Communicating about sexual activity and intimacy after a heart attack: a cross-sectional survey of Australian health professionals

Eur J Cardiovasc Nurs. 2024 Jan 3:zvad110. doi: 10.1093/eurjcn/zvad110. Online ahead of print.


Aims: Sexual activity and intimacy improve quality of life for heart attack survivors. After a heart attack, patients frequently experience sexual dysfunction and anxiety about resuming sexual activity. However, most health professionals do not discuss sex or intimacy with their patients. The aim of this research was to explore the perceptions and practices of Australian health professionals in discussing sexual activity and intimacy with heart attack survivors and the barriers to achieving this.

Methods and results: This study employed a cross-sectional study design and online self-administered survey questionnaire. Study participants were a convenience sample of Australian health professionals working with cardiac patients, including general practitioners, cardiologists, cardiac rehabilitation specialists, registered nurses, and allied health professionals. Data were analysed using descriptive statistics and cross-tabulations to understand the different perspectives of health professional groups and the overall sample. Of 252 respondents, almost all believed discussing sex and intimacy with heart attack survivors was important, yet less than a quarter reported regularly doing so. About three-quarters reported feeling comfortable discussing sex and intimacy with either men or women, with half comfortable to do so with patients from diverse cultures. Barriers included lack of time, privacy, consumer resources, and protocols to guide discussions.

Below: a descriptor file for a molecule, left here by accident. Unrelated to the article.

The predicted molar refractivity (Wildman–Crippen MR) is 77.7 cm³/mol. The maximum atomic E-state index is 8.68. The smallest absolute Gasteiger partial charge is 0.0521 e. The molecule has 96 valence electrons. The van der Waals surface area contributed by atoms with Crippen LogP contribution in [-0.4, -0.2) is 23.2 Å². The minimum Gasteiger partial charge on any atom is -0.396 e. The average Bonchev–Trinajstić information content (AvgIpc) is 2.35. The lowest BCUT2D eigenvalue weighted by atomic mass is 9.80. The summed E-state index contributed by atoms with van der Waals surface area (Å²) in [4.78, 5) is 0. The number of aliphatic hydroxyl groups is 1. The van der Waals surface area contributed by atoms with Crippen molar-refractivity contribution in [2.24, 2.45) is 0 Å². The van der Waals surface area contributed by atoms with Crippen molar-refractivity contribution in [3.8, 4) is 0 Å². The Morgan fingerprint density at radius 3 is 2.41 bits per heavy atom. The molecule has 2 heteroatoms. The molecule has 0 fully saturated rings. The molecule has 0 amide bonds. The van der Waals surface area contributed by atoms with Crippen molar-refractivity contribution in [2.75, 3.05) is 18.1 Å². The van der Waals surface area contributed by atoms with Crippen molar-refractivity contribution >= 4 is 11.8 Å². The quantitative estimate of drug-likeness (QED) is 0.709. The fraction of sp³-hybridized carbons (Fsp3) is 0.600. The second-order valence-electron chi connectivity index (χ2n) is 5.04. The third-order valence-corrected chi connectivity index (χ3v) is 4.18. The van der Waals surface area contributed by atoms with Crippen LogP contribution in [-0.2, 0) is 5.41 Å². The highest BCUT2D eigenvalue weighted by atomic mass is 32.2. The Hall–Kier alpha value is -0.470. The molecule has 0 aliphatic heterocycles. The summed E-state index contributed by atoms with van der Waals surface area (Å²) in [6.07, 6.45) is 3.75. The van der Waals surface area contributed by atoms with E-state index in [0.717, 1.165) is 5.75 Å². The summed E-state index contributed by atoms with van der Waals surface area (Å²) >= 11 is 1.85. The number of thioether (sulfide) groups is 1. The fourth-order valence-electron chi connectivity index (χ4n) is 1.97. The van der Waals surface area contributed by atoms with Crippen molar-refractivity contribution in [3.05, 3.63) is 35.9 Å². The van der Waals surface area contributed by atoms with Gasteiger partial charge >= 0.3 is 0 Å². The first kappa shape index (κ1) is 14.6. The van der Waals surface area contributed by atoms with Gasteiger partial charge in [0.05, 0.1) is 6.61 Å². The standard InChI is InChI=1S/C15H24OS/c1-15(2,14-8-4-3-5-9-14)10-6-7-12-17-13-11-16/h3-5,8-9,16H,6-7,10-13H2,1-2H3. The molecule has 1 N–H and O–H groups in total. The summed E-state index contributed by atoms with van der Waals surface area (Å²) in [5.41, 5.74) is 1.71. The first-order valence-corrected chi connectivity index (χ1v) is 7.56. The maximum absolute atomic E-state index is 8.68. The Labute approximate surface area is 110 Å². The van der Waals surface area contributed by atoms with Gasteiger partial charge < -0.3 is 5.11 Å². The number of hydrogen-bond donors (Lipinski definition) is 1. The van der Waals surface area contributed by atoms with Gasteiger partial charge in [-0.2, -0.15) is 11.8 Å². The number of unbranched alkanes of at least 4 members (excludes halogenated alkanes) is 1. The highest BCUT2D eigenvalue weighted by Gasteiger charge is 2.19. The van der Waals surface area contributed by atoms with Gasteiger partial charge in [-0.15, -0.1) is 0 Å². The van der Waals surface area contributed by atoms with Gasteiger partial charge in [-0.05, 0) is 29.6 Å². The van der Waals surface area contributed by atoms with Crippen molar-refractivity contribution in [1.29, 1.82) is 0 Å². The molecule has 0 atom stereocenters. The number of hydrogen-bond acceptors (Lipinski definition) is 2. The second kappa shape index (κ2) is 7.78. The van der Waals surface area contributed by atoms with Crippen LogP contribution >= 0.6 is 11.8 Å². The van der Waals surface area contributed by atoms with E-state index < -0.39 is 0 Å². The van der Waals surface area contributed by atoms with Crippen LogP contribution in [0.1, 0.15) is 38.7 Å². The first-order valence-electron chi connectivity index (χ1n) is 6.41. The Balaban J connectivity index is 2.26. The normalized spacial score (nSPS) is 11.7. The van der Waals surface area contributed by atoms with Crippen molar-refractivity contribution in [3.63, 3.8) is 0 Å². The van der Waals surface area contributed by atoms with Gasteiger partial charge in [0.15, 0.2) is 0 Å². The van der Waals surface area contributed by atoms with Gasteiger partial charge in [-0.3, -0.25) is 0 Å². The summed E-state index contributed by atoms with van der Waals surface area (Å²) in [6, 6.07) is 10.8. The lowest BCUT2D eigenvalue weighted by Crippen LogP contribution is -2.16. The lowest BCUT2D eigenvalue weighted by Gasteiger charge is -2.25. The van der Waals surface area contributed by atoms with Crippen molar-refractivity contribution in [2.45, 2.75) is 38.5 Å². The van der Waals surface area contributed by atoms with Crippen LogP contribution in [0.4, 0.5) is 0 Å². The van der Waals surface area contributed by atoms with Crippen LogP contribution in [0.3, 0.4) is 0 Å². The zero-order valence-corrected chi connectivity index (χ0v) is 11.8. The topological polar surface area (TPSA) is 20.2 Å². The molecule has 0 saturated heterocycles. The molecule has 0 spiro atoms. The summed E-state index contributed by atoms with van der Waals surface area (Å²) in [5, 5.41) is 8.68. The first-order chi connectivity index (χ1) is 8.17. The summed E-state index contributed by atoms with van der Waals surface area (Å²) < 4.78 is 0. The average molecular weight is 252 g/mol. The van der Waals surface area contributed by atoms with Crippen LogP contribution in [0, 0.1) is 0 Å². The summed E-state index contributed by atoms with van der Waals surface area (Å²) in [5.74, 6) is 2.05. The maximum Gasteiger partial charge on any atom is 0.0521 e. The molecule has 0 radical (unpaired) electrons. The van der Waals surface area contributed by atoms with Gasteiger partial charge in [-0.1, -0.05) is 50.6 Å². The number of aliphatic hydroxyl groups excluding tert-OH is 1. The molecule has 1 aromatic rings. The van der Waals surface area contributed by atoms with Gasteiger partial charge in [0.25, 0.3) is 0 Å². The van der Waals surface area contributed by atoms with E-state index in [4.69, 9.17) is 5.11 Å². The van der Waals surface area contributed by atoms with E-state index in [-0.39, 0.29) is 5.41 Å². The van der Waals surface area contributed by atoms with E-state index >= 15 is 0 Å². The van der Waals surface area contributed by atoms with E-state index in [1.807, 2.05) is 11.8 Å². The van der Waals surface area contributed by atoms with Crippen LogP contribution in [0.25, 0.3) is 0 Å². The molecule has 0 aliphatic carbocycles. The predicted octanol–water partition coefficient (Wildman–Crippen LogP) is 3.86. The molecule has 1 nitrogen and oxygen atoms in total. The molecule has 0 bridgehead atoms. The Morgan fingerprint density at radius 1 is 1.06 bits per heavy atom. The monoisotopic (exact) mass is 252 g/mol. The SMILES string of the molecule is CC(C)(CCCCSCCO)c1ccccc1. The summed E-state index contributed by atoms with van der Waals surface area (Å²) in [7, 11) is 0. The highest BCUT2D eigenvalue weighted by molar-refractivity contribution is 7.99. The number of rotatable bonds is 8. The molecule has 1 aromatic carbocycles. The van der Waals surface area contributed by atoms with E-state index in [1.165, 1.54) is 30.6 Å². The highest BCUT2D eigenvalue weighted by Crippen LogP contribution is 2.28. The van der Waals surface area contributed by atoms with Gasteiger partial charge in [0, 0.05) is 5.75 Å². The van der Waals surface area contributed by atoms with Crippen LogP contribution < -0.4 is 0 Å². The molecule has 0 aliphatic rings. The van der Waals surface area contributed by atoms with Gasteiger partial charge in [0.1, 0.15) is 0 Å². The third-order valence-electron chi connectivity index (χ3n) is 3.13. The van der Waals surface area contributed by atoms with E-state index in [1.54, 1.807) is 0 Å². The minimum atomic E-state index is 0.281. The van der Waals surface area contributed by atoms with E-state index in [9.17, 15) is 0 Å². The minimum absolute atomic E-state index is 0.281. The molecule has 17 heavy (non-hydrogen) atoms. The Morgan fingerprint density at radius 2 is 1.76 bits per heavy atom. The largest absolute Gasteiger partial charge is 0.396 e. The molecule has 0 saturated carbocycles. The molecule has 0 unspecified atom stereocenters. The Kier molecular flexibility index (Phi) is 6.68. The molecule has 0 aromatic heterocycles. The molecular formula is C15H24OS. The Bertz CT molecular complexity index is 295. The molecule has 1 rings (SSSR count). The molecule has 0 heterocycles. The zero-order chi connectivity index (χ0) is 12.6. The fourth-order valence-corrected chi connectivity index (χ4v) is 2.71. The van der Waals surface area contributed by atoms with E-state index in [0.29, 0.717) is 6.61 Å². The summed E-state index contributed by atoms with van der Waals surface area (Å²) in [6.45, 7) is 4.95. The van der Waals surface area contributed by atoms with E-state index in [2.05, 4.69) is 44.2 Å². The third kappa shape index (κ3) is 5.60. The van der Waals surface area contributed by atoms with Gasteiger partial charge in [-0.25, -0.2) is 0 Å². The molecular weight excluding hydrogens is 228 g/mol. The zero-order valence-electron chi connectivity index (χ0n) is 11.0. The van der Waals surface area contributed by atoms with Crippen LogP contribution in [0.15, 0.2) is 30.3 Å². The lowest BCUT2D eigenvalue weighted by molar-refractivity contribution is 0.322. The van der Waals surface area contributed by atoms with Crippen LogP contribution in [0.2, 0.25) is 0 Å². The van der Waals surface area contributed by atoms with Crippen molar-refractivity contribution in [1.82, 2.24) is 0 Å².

Conclusion: This research supports the need for structural changes such as a clinical protocol, longer and more private consultations, staff training, and culturally appropriate patient-oriented resources to support health professionals to guide discussions about sexual activity and intimacy with patients who have had a heart attack.

Keywords: Cardiac rehabilitation; Cardiovascular disease; Health education; Intimacy; Sexual counselling.